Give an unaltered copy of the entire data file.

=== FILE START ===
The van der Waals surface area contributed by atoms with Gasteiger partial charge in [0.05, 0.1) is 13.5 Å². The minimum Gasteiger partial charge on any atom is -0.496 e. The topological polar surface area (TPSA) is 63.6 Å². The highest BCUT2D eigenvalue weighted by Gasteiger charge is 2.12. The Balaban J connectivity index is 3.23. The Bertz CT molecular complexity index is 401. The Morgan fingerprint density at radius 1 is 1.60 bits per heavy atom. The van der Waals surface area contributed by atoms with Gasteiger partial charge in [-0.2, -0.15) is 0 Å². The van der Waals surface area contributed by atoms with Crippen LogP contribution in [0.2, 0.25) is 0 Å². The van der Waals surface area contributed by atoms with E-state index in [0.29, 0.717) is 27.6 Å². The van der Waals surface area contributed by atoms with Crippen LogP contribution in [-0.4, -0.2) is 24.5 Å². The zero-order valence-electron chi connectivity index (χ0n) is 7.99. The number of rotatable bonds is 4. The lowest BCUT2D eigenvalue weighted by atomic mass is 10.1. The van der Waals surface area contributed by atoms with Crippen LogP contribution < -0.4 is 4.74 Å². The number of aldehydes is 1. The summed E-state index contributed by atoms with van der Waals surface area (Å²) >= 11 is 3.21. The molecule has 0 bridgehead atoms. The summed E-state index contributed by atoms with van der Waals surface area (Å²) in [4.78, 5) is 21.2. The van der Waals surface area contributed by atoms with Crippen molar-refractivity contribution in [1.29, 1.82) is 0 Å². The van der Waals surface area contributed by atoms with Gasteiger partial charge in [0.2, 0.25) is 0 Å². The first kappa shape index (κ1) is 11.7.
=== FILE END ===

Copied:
The van der Waals surface area contributed by atoms with Gasteiger partial charge in [0.05, 0.1) is 13.5 Å². The minimum Gasteiger partial charge on any atom is -0.496 e. The topological polar surface area (TPSA) is 63.6 Å². The highest BCUT2D eigenvalue weighted by Gasteiger charge is 2.12. The Balaban J connectivity index is 3.23. The Bertz CT molecular complexity index is 401. The Morgan fingerprint density at radius 1 is 1.60 bits per heavy atom. The van der Waals surface area contributed by atoms with Gasteiger partial charge in [-0.2, -0.15) is 0 Å². The van der Waals surface area contributed by atoms with Crippen LogP contribution in [0.2, 0.25) is 0 Å². The van der Waals surface area contributed by atoms with E-state index in [0.29, 0.717) is 27.6 Å². The van der Waals surface area contributed by atoms with Crippen LogP contribution in [-0.4, -0.2) is 24.5 Å². The zero-order valence-electron chi connectivity index (χ0n) is 7.99. The number of rotatable bonds is 4. The lowest BCUT2D eigenvalue weighted by atomic mass is 10.1. The van der Waals surface area contributed by atoms with Crippen LogP contribution < -0.4 is 4.74 Å². The number of aldehydes is 1. The summed E-state index contributed by atoms with van der Waals surface area (Å²) >= 11 is 3.21. The molecule has 0 bridgehead atoms. The summed E-state index contributed by atoms with van der Waals surface area (Å²) in [4.78, 5) is 21.2. The van der Waals surface area contributed by atoms with Crippen molar-refractivity contribution in [1.29, 1.82) is 0 Å². The van der Waals surface area contributed by atoms with Gasteiger partial charge in [0.2, 0.25) is 0 Å². The first kappa shape index (κ1) is 11.7.